Monday, December 7, 2009

CXF-DOSGi 1.1 Implements the OSGi Remote Services spec

Last week the Apache CXF implementation of the OSGi Remote Service specification, CXF-DOSGi version 1.1 was released.

The CXF-DOSGi code base has already been supporting the OSGi Remote Service spec (chapter 13 in the OSGi 4.2 Compendium Specification) for some time. Now it's in a released version as well.

Major new features since CXF-DOSGi 1.0:
  • Reference Implementation of the OSGi Remote Service spec.
  • A live Discovery System is now supported. CXF-DOSGi makes use of Apache Zookeeper as the Discovery Server and provides client-side bundles for transparent interaction with Zookeeper.
  • Besides SOAP/HTTP support, it now also provides REST support for JAX-RS-based Remoted Services and Consumers through the configuration type.
For more information see:

In the mean time we're working on refactoring the code to also be compliant with the upcoming Remote Service Admin specification. The RSA spec defines standard interfaces between the Distribution Provider, Topology Manager and Discovery System in a Remote Service implementation. This means you can mix-n-match these from multiple implementations. So for example, you could take the CXF Distribution Provider to give you a Web-Services based remote service and combine that with something like a UDDI-based Discovery system from another project. Then you might want to provide your own Topology Manager since this is the entity that makes the decisions about what gets exported and what gets imported. The RSA spec makes all this possible. Read more about it in chapter 122 of

Tuesday, December 1, 2009

OSGi 4.2 Enterprise Release Early Access Draft 4

In the OSGi Enterprise Expert Group we're working hard to get the Enterprise Release ready some time in Q1 2010. But if you can't wait, we've just released an Early Access Draft of the new specs. As it says, these aren't finished specs yet. Some details are still bound to change, you will see open questions in certain sections and the formatting of the documents is certainly not final yet, but the overall direction of these specs is most likely not going to change.

The OSGi 4.2 Enterprise Release addresses a number of Enterprise use-cases and brings a collection of Enterprise-related Java specs into OSGi. You'll find the following chapters in the Early Access Draft:
  • Web Apps - turn your OSGi framework into a web container. This was already possible with components such as pax-web but now there is a standard for it. Besides being able to deploy your WARs as-is you can also make your Web Apps OSGi-aware and interact with the OSGi BundleContext from within a Servlet. Plus every web-application's Servlet Context gets registered in the OSGi Service Registry as a service, so you can interact with it from an OSGi Bundle too.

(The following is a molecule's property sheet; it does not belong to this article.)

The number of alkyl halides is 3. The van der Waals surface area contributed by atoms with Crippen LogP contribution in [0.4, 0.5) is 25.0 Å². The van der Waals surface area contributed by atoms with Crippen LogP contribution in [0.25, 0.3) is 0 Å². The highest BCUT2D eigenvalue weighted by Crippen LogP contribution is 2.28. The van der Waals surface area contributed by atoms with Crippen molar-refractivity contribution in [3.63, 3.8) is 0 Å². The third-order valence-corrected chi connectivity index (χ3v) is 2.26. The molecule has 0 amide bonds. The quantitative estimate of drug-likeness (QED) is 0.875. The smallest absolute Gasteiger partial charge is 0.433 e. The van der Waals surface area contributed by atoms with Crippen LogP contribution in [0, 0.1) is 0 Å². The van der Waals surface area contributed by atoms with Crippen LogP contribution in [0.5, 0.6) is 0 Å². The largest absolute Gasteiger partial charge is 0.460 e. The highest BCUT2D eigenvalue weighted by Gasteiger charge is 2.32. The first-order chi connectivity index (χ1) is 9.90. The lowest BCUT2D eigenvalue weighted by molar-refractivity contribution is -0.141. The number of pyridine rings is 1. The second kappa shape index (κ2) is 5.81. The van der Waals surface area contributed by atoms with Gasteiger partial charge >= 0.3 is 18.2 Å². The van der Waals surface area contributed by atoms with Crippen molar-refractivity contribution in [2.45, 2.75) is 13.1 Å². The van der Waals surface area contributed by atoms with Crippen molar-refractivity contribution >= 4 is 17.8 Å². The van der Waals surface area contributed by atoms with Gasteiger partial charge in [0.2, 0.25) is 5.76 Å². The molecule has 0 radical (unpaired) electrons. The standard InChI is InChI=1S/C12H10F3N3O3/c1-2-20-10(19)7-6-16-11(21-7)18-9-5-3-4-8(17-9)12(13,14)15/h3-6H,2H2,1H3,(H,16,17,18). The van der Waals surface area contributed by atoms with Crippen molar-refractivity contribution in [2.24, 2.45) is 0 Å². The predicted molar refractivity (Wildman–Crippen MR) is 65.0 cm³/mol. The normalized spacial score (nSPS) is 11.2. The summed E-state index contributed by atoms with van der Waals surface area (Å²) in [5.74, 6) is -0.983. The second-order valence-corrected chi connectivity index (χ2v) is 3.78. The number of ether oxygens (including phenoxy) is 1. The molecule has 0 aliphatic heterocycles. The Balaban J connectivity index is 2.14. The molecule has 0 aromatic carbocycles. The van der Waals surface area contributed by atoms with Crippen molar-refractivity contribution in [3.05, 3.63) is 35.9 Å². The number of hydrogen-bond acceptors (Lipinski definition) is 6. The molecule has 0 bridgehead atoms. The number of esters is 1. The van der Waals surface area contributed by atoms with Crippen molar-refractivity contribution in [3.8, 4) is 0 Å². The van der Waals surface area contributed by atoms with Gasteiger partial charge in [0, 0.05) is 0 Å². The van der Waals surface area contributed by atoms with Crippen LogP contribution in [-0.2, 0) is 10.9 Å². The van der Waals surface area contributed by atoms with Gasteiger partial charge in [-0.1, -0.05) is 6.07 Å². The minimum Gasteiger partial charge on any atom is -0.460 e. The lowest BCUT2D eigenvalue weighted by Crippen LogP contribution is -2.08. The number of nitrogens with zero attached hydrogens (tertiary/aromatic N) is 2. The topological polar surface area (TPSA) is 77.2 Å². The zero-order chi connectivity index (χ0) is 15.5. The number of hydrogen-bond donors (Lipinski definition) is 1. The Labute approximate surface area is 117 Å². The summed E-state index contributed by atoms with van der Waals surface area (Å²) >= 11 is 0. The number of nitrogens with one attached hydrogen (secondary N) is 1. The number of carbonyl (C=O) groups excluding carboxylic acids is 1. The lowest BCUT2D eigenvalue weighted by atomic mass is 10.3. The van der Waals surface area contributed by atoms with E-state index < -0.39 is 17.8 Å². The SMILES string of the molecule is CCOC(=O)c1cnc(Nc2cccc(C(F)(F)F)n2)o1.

• Transactions - brings JTA to OSGi. You get hold of a Transaction Manager or User Transaction through the OSGi Service Registry. You can also register a Transaction Synchronization callback object with the Transaction Synchronization Service.
  • Remote Service Admin - this specification adds an extra layer on top of the existing Remote Services spec (chapter 13 in the 4.2 Compendium). Remote Service Admin defines standard interfaces for the Distribution Provider, Discovery System and Topology Manager, making it possible to mix-n-match these from multiple implementations. The Distribution Provider registers a RemoteServiceAdmin service that exports and imports services when asked. The Discovery System API (called the EndpointListener) provides a standard view over any Discovery System, regardless of how it's realized or what protocol it uses. The Topology Manager provides a Policy over these things. It decides what services will be exported and for when to look for services in a Discovery System.
  • SCA Configuration Type for Remote Services - this chapter provides a standard mechanism to configure Remote Services and provide qualities of service or intents, through SCA configuration metadata and WS-Policy. Remote Service implementations that also implement the SCA config type provide a portable way to configuration.
  • Database Access (JDBC) - provides a standard way to look up JDBC Database Drivers through the OSGi Service Registry. Using JDBC in OSGi has been tricky before as it typically involved either using Class.forName() or the META-INF/services SPI model both of which are problematic in OSGi. The Database Access specification uses the OSGi Service Registry to provide you with your database drivers without having to expose any of the implementation classes to your client bundles.
  • JMX - provides a JMX API into the OSGi Framework. It can be used to control the lifecycle of bundles in the framework (including install, start & stop etc...) but also provides standardized JMX access to a number of OSGi Services such as Package Admin Service, Configuration Admin Service, User Admin Service.
  • JNDI - brings the JNDI and OSGi Service Registry closer together. It provides a way to look up OSGi Service through JNDI and also makes it possible to interact with JNDI through the OSGi Service Registry.
  • JPA - brings a proper Database Persistence API to OSGi. It allows you to use JPA from within your OSGi Bundles. Combined with the JDBC and JTA support from the other spec chapters JPA provides a nice way to add database support to your OSGi-based applications.

The Early Access Draft doesn't contain all of the specs that you'll find in the final Enteprise Release, it only contains the ones changed since the 4.2 Core & Compendium release. For example, you will also the Remote Service and Blueprint specifications in the final Enterprise release, but they are not included in the Early Access draft.

You can download the 4.2 Enterprise Early Access draft from this location:

Thursday, November 5, 2009

Submit your OSGi talks!